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"Why do our speakers tilt back? To line up the drivers so their acoustical centers align and there's no time delay. Some manufacturers use stepped baffles which creates more problems than it solves because of early reflections, phase irregularities and response issues. To lower early reflections, we disperse sound by covering the front baffle with leatherette. Its surface isn't perfectly uniform to do a good job of breaking up sound waves in all directions. Others manufacturers use foam or felt. We use faux leather because we find it superior. For xovers we avoid high-inductance ferrite-core coils. All of ours are Jantzen air coils wound with at least 1mm wire. They are costly parts but this is another aspect of our philosophy. We don't try to save money on cheap bipolar caps or ferrite coils which would mean instant sonic death. Why use good drivers, elaborate cabinetry and quality damping materials only to create a bottleneck from poor-quality crossovers?

"Personally I think of a crossover as the speaker’s soul. You can have good drivers with huge potential but bad crossover components won't give you any decent results. A driver is like clay. No matter how good, it won't do anything outstanding with bad tools or lack of know-how. So a good crossover is a must for good sound. Today we have the capacity to manufacture 15 pairs of Rhapsody series speakers per month. We aren't a big company. Due to our lower output we can build speakers of the highest quality and be sure they're the best we know how to produce. We plan to move to a bigger space where production volume will increase to ~30 pairs a month. We do not necessarily aim for the highest turnover quantity but our objective is to maintain the highest quality.

"Having a degree in electronic engineering, I design all our filter networks myself. My philosophy is to use the least number of parts but no fewer than necessary. The Rhapsody 130 crossovers are 3rd-order with a custom Q neither exactly Butterworth nor Linkwitz. On the other hand in your 60 model we use a 1st-order really simple filter. Many designers are reluctant to use 3rd-order crossovers because their phase shift is highest. However their power response is the best of most popular designs. On-axis response has the lowest ripple and phase shift right before and after the crossover point is actually lowest. That’s why I don't much care if they sum to 270°. It sounds live and natural which is my goal. Furthermore vertical acoustic polar response only shifts down 15° from horizontal. The speaker leans back 7° so there's merely an 8° axial shift. Taking into account the many strengths of a 3rd-order filter, I can live with that. Many people promote 24dB/octave Linkwitz filters because their on-axis response sums to flat. But of what use is flat on-axis response when the room influences the power response?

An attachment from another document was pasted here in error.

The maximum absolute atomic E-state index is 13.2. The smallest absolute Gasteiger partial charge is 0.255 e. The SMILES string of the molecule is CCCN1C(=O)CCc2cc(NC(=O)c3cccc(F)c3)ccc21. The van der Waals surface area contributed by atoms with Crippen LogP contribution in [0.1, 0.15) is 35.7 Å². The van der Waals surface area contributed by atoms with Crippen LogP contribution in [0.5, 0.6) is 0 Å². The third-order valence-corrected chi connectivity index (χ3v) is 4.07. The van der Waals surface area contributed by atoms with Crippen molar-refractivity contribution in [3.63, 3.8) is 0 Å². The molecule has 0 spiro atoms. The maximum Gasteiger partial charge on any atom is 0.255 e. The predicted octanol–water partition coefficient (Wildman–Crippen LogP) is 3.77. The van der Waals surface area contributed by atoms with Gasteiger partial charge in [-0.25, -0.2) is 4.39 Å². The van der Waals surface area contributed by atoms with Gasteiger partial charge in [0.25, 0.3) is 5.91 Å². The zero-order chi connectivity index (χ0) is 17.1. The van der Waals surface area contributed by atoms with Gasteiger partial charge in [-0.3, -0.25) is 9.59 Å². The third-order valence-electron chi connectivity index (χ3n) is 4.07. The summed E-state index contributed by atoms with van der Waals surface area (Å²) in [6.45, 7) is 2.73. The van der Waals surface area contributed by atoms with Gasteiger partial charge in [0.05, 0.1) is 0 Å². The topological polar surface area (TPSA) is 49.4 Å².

"Everything needs to be factored into the calculations, not just on-axis measurements. Here the Linkwitz filter exposes its weaknesses of poor power response, high group delay and high phase shift above and below the filter frequency. From my perspective a 4th-order Linkwitz filter is good for DIY beginners and how I started 9 years ago. My Rhapsody speakers sound best paired with tube or high-power class A solid-state amps like Pass Labs. Rhapsody speakers need good amplifier control to avoid bass resonance. We manufacture everything in house and only the CNC machining of the front baffles is carried out by an outside company because those panels need to be made with extremely tight tolerances. Crossover parts and drivers are ordered from the specialists Jantzen Audio, SB Acoustics and Seas. The tweeter in the Rhapsody 60 is the same as in all others – a top Seas silk dome with low Fs. The bass driver is from SB Acoustics like in the top Rhapsody 200. Those are very well built drivers which perform much like the Scan-Speak Revelator. They have reduced mechanical damping (higher Qms) to perform more natural and 'live' but need an amp with high damping to show off all their beauty. Their definite advantages are very good response, low inductance and soft suspension. They only need a simple crossover yet the sound is warmer and more natural which as I mentioned before is our goal."

Sound – a selection of recordings used during auditions: Jesteś Bogiem, soundtrack, Magic Records, 3719533, CD (2012); Blue Mitchell Sextet, Blue Soul, Riverside/JVC, VICJ-41559, 20bit K2, CD (1959/2006); Bob Dylan, The Freewheelin', Columbia/Mobile Fidelity, UDSACD 2081, Special Limited Edition No. 3085, SACD/CD (1963/2012); Charlie Haden & John Taylor, Nightfall, The Naim Label, naimcd077, CD (2004); Dead Can Dance, Anastasis, [PIAS] Entertainment Group, PIASR311CDX, Special Edition Hardbound Box Set, CD+USB drive 24/44,1 WAV (2012); Diary of Dreams, The Anatomy of Silence, Accession Records, A 132, CD (2012); Elgar & Delius, Cello Concertos, Jacqueline Du Pré, EMI Classic, 9559052, 2 x SACD/CD (1965/2012); Lisa Gerrard, The Silver Tree, Sonic Records, SON212, CD (2006); Manuel Göttsching, E2-E4. 30th Anniversary, MG ART, 404, CD (1981/2011); Radiohead, Kid A, EMI, 27753 2, CD (2000); This Mortal Coil, HD-CD Box SET: It’ll End In Tears, Filigree & Shadow, Blood, Dust & Guitars, 4AD [Japan], TMCBOX1, 4 x HDCD, (2011).